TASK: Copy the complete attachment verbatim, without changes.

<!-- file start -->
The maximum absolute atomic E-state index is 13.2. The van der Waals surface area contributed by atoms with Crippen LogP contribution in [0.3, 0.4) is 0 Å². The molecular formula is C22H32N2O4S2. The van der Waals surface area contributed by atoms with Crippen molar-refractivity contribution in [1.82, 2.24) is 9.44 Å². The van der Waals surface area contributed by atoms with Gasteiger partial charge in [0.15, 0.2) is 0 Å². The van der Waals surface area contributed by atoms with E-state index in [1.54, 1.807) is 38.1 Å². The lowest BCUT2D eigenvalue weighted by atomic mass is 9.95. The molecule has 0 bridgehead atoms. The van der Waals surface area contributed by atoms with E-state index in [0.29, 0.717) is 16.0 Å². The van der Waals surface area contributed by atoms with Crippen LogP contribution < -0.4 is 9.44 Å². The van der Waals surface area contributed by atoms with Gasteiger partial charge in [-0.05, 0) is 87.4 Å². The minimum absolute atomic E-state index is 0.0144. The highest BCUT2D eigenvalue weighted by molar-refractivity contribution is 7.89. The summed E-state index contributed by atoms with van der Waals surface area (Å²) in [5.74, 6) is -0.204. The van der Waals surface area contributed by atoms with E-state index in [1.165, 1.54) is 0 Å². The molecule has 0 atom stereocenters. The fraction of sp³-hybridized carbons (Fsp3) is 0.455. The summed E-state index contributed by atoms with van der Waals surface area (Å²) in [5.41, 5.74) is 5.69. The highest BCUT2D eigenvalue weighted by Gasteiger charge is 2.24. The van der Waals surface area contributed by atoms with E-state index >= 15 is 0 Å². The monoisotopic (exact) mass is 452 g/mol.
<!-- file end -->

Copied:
The maximum absolute atomic E-state index is 13.2. The van der Waals surface area contributed by atoms with Crippen LogP contribution in [0.3, 0.4) is 0 Å². The molecular formula is C22H32N2O4S2. The van der Waals surface area contributed by atoms with Crippen molar-refractivity contribution in [1.82, 2.24) is 9.44 Å². The van der Waals surface area contributed by atoms with Gasteiger partial charge in [0.15, 0.2) is 0 Å². The van der Waals surface area contributed by atoms with E-state index in [1.54, 1.807) is 38.1 Å². The lowest BCUT2D eigenvalue weighted by atomic mass is 9.95. The molecule has 0 bridgehead atoms. The van der Waals surface area contributed by atoms with E-state index in [0.29, 0.717) is 16.0 Å². The van der Waals surface area contributed by atoms with Crippen LogP contribution < -0.4 is 9.44 Å². The van der Waals surface area contributed by atoms with Gasteiger partial charge in [-0.05, 0) is 87.4 Å². The minimum absolute atomic E-state index is 0.0144. The highest BCUT2D eigenvalue weighted by molar-refractivity contribution is 7.89. The summed E-state index contributed by atoms with van der Waals surface area (Å²) in [5.74, 6) is -0.204. The van der Waals surface area contributed by atoms with E-state index in [1.165, 1.54) is 0 Å². The molecule has 0 atom stereocenters. The fraction of sp³-hybridized carbons (Fsp3) is 0.455. The summed E-state index contributed by atoms with van der Waals surface area (Å²) in [5.41, 5.74) is 5.69. The highest BCUT2D eigenvalue weighted by Gasteiger charge is 2.24. The van der Waals surface area contributed by atoms with E-state index >= 15 is 0 Å². The monoisotopic (exact) mass is 452 g/mol.